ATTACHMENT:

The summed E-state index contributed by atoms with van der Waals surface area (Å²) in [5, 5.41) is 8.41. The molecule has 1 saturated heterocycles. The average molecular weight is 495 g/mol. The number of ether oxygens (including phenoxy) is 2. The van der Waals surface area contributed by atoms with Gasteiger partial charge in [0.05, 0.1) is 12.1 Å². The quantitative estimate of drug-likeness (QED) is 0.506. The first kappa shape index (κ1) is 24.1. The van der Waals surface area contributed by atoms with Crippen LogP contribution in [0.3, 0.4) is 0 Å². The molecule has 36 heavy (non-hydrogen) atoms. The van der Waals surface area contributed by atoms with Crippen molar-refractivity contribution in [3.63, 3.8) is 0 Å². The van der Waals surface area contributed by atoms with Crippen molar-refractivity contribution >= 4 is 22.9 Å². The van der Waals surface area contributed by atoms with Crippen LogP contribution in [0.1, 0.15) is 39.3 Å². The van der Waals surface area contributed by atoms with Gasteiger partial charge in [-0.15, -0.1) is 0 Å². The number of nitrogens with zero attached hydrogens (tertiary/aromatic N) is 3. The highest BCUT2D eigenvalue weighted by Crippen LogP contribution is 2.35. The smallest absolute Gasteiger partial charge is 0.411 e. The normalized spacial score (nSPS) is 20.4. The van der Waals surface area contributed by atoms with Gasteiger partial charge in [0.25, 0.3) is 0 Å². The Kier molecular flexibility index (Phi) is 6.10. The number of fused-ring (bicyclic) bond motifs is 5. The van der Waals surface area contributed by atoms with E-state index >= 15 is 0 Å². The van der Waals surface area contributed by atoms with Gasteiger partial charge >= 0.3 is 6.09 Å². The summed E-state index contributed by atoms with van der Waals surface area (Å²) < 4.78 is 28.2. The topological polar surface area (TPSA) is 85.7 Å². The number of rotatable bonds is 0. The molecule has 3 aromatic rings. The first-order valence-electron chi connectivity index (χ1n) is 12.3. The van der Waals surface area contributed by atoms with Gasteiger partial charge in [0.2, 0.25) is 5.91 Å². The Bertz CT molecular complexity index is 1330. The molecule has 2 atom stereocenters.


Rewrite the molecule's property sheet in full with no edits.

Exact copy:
The summed E-state index contributed by atoms with van der Waals surface area (Å²) in [5, 5.41) is 8.41. The molecule has 1 saturated heterocycles. The average molecular weight is 495 g/mol. The number of ether oxygens (including phenoxy) is 2. The van der Waals surface area contributed by atoms with Gasteiger partial charge in [0.05, 0.1) is 12.1 Å². The quantitative estimate of drug-likeness (QED) is 0.506. The first kappa shape index (κ1) is 24.1. The van der Waals surface area contributed by atoms with Crippen LogP contribution in [0.3, 0.4) is 0 Å². The molecule has 36 heavy (non-hydrogen) atoms. The van der Waals surface area contributed by atoms with Crippen molar-refractivity contribution in [3.63, 3.8) is 0 Å². The van der Waals surface area contributed by atoms with Crippen molar-refractivity contribution >= 4 is 22.9 Å². The van der Waals surface area contributed by atoms with Crippen LogP contribution in [0.1, 0.15) is 39.3 Å². The van der Waals surface area contributed by atoms with Gasteiger partial charge in [-0.15, -0.1) is 0 Å². The number of nitrogens with zero attached hydrogens (tertiary/aromatic N) is 3. The highest BCUT2D eigenvalue weighted by Crippen LogP contribution is 2.35. The smallest absolute Gasteiger partial charge is 0.411 e. The normalized spacial score (nSPS) is 20.4. The van der Waals surface area contributed by atoms with Gasteiger partial charge in [0.25, 0.3) is 0 Å². The Kier molecular flexibility index (Phi) is 6.10. The number of fused-ring (bicyclic) bond motifs is 5. The van der Waals surface area contributed by atoms with E-state index >= 15 is 0 Å². The van der Waals surface area contributed by atoms with Gasteiger partial charge >= 0.3 is 6.09 Å². The summed E-state index contributed by atoms with van der Waals surface area (Å²) < 4.78 is 28.2. The topological polar surface area (TPSA) is 85.7 Å². The number of rotatable bonds is 0. The molecule has 3 aromatic rings. The first-order valence-electron chi connectivity index (χ1n) is 12.3. The van der Waals surface area contributed by atoms with Gasteiger partial charge in [0.2, 0.25) is 5.91 Å². The Bertz CT molecular complexity index is 1330. The molecule has 2 atom stereocenters.